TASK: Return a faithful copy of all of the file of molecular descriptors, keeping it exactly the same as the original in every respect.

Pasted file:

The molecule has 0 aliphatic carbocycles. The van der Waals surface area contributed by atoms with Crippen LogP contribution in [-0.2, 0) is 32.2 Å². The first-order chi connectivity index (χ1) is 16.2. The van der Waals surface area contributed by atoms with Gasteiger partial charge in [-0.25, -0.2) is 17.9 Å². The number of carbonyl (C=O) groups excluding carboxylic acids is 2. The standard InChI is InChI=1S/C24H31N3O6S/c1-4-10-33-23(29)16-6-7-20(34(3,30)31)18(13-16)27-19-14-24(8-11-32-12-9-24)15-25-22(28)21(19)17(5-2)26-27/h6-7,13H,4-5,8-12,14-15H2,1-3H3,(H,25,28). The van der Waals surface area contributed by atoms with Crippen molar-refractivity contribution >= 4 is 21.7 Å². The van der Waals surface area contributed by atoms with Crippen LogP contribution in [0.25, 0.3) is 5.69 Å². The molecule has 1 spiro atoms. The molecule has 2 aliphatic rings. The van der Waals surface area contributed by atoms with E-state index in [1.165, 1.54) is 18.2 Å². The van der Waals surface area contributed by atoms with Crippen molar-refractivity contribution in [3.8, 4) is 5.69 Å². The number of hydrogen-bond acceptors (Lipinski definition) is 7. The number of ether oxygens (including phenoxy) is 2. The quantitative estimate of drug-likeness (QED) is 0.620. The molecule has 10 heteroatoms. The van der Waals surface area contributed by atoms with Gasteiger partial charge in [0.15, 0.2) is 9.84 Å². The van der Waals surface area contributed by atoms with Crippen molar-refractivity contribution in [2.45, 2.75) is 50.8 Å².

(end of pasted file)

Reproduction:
The molecule has 0 aliphatic carbocycles. The van der Waals surface area contributed by atoms with Crippen LogP contribution in [-0.2, 0) is 32.2 Å². The first-order chi connectivity index (χ1) is 16.2. The van der Waals surface area contributed by atoms with Gasteiger partial charge in [-0.25, -0.2) is 17.9 Å². The number of carbonyl (C=O) groups excluding carboxylic acids is 2. The standard InChI is InChI=1S/C24H31N3O6S/c1-4-10-33-23(29)16-6-7-20(34(3,30)31)18(13-16)27-19-14-24(8-11-32-12-9-24)15-25-22(28)21(19)17(5-2)26-27/h6-7,13H,4-5,8-12,14-15H2,1-3H3,(H,25,28). The van der Waals surface area contributed by atoms with Crippen molar-refractivity contribution >= 4 is 21.7 Å². The van der Waals surface area contributed by atoms with Crippen LogP contribution in [0.25, 0.3) is 5.69 Å². The molecule has 1 spiro atoms. The molecule has 2 aliphatic rings. The van der Waals surface area contributed by atoms with E-state index in [1.165, 1.54) is 18.2 Å². The van der Waals surface area contributed by atoms with Crippen molar-refractivity contribution in [3.8, 4) is 5.69 Å². The number of hydrogen-bond acceptors (Lipinski definition) is 7. The number of ether oxygens (including phenoxy) is 2. The quantitative estimate of drug-likeness (QED) is 0.620. The molecule has 10 heteroatoms. The van der Waals surface area contributed by atoms with Gasteiger partial charge in [0.15, 0.2) is 9.84 Å². The van der Waals surface area contributed by atoms with Crippen molar-refractivity contribution in [2.45, 2.75) is 50.8 Å².